Barron County (WQOW) - Five-year-olds are tough. Scraped knees, bumps and bruises are just a normal part of their day. And that was the case for Elena until after a battle with COVID-19, she was hospitalized with a rare disease stemming from the virus.
"It's almost like her immune system didn't shut off," said Elena's father, Yan. "It was attacking her internal organs, so they had to figure how to shut that down essentially."
Elena is just one of only 1,000 children in the U.S. with a reported case of multisystem inflammatory syndrome in children - also known as MIS-C. It's a serious condition that has been linked to COVID-19.
According to the Mayo Clinic, the syndrome can lead to severe problems with vital organs and in rare cases, it could result in permanent damage of even death.
Elena's parents recalled the heartbreaking swelling that happened to their 5-year-old, telling us that her eyes were so swollen that she could barely see out of them.
Her father, Yan said that his daughter is energetic, spunky and always on the go, but seeing her not having any energy to even walk to the bathroom, and having to carry her, broke his heart the most.
The symptoms of MIS-C started showing three-and-a-half weeks after she and the whole family were in the clear following their COVID-19 diagnosis. Each one of them had mild cases.
"Monday before Thanksgiving, she started the fever," said Elena's mother, Tori. "Six at night she was running around, then by 9 p.m. she started to run a fever pretty high."
After a few days without her fever breaking, Elena vomited and her lymph nodes in her neck we swelling. Tori, a nurse, knew in the back of her mind what was happening.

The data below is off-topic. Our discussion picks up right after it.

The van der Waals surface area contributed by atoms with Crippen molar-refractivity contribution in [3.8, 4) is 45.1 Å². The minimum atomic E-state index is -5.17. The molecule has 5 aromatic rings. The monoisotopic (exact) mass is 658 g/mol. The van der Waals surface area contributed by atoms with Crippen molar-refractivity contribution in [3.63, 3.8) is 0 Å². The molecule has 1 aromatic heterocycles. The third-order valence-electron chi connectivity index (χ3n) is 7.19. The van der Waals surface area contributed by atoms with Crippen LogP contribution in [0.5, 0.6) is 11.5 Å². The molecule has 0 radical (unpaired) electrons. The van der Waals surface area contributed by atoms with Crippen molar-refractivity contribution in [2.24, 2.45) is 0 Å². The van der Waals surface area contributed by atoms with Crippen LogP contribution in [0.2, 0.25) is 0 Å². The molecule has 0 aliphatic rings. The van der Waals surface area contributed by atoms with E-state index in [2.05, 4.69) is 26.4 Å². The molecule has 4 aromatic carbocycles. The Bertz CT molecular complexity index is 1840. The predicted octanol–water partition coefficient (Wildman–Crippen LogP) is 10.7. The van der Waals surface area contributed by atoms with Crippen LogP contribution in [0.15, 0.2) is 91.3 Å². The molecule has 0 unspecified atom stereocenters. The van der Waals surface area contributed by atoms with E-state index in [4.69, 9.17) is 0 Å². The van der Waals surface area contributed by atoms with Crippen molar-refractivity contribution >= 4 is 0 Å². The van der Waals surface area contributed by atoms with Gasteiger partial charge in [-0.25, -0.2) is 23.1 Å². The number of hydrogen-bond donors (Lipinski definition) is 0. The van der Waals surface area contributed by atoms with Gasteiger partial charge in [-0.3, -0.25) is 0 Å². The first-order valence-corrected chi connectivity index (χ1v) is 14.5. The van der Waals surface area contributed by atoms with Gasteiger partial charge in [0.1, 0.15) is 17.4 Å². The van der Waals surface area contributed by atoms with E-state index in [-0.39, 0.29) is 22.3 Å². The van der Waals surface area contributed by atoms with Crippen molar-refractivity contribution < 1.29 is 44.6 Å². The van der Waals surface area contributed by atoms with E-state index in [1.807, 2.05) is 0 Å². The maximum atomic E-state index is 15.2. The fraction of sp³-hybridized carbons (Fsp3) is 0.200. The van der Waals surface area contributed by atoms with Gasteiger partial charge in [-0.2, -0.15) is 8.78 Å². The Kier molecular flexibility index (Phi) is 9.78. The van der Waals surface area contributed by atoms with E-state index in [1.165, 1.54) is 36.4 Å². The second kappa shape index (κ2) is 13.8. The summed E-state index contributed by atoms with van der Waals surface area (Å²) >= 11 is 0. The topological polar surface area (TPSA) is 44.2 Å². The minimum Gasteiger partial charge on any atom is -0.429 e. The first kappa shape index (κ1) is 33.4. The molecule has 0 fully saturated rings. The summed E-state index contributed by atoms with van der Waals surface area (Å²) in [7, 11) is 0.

"I didn't really think that this could be it, I was hoping it was not going to be that...but in the back of my mind I just kind of knew that's what it was. There was something that was just telling me that this wasn't normal."
Three days later on Thanksgiving, Elena was admitted to Children's of Minnesota Hospital - St. Paul.
"It was scary, they knew what it was but didn't know how to treat it."
Elena went through a myriad of tests and lab work.
"We felt like we were in a giant science experiment," Tori recalled on their week-long stay in the hospital. "Because they did have recommendations for treatment but it's still like: 'we think this is what is going to work best?'"
After a week-long stay at Children's full of ups and downs, a steroid eventually helped calm Elena's immune system down. She was homeward bound after that, but this doesn't mean they're out of the woods.
"The scary part now is the unknown," Tori said. "Is there going to be long term effects? Was there something genetically that pre-disposed her to this? In the future is she going to have complications from it? We don't know. And with COVID being a year old, it's just so unknown."
Some have compared MIS-C to Kawasaki Disease and while the symptoms of the two are very similiar the biggest difference is MIS-C is more severe and harmful. It also comes after a positive case of COVID-19 or identified COVID-19 antibodies in the child's system. MIS-C was only named spring of 2020.
Here are the signs and symptoms of MIS-C from Mayo Clinic:
- Fever that lasts 24 hours or longer
- Pain in the stomach
- Skin rash
- Feeling unusually tired
- Fast heartbeat
- Rapid breathing
- Red eyes
- Redness or swelling of the lips and tongue
- Redness or swelling of the hands or feet
- Headache, dizziness or lightheadedness
- Enlarged lymph nodes
Emergency signs include:
- Severe stomach pain
- Difficulty breathing
- Bluish lips or face
- New confusion
- Inability to wake up or stay awake
To follow along with Elena's journey here is a link to her Caring Bridge website.